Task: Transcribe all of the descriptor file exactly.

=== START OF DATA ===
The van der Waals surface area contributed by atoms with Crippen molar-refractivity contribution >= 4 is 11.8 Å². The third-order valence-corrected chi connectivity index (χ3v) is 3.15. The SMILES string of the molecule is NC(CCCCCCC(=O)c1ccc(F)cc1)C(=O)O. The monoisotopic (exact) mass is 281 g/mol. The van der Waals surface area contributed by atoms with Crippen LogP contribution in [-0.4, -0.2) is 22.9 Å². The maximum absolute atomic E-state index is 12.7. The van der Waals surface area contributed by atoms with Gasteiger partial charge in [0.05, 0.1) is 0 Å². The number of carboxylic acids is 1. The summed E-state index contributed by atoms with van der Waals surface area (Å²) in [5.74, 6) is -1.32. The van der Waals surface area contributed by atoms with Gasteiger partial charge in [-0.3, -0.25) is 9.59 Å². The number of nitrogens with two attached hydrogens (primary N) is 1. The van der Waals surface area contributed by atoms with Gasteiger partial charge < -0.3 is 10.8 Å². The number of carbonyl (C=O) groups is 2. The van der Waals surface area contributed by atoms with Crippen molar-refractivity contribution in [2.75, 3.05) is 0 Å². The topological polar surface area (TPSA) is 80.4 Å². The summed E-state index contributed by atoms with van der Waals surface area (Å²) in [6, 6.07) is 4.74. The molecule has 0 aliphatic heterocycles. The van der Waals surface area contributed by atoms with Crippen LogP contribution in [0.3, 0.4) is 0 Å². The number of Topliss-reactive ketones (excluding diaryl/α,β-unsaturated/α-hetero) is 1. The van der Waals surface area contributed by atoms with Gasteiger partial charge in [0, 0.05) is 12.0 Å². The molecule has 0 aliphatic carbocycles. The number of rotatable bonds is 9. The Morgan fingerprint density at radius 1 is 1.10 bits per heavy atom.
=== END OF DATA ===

The van der Waals surface area contributed by atoms with Crippen molar-refractivity contribution >= 4 is 11.8 Å². The third-order valence-corrected chi connectivity index (χ3v) is 3.15. The SMILES string of the molecule is NC(CCCCCCC(=O)c1ccc(F)cc1)C(=O)O. The monoisotopic (exact) mass is 281 g/mol. The van der Waals surface area contributed by atoms with Crippen LogP contribution in [-0.4, -0.2) is 22.9 Å². The maximum absolute atomic E-state index is 12.7. The van der Waals surface area contributed by atoms with Gasteiger partial charge in [0.05, 0.1) is 0 Å². The number of carboxylic acids is 1. The summed E-state index contributed by atoms with van der Waals surface area (Å²) in [5.74, 6) is -1.32. The van der Waals surface area contributed by atoms with Gasteiger partial charge in [-0.3, -0.25) is 9.59 Å². The number of nitrogens with two attached hydrogens (primary N) is 1. The van der Waals surface area contributed by atoms with Gasteiger partial charge < -0.3 is 10.8 Å². The number of carbonyl (C=O) groups is 2. The van der Waals surface area contributed by atoms with Crippen molar-refractivity contribution in [2.75, 3.05) is 0 Å². The topological polar surface area (TPSA) is 80.4 Å². The summed E-state index contributed by atoms with van der Waals surface area (Å²) in [6, 6.07) is 4.74. The molecule has 0 aliphatic heterocycles. The van der Waals surface area contributed by atoms with Crippen LogP contribution in [0.3, 0.4) is 0 Å². The number of Topliss-reactive ketones (excluding diaryl/α,β-unsaturated/α-hetero) is 1. The van der Waals surface area contributed by atoms with Gasteiger partial charge in [0, 0.05) is 12.0 Å². The molecule has 0 aliphatic carbocycles. The number of rotatable bonds is 9. The Morgan fingerprint density at radius 1 is 1.10 bits per heavy atom.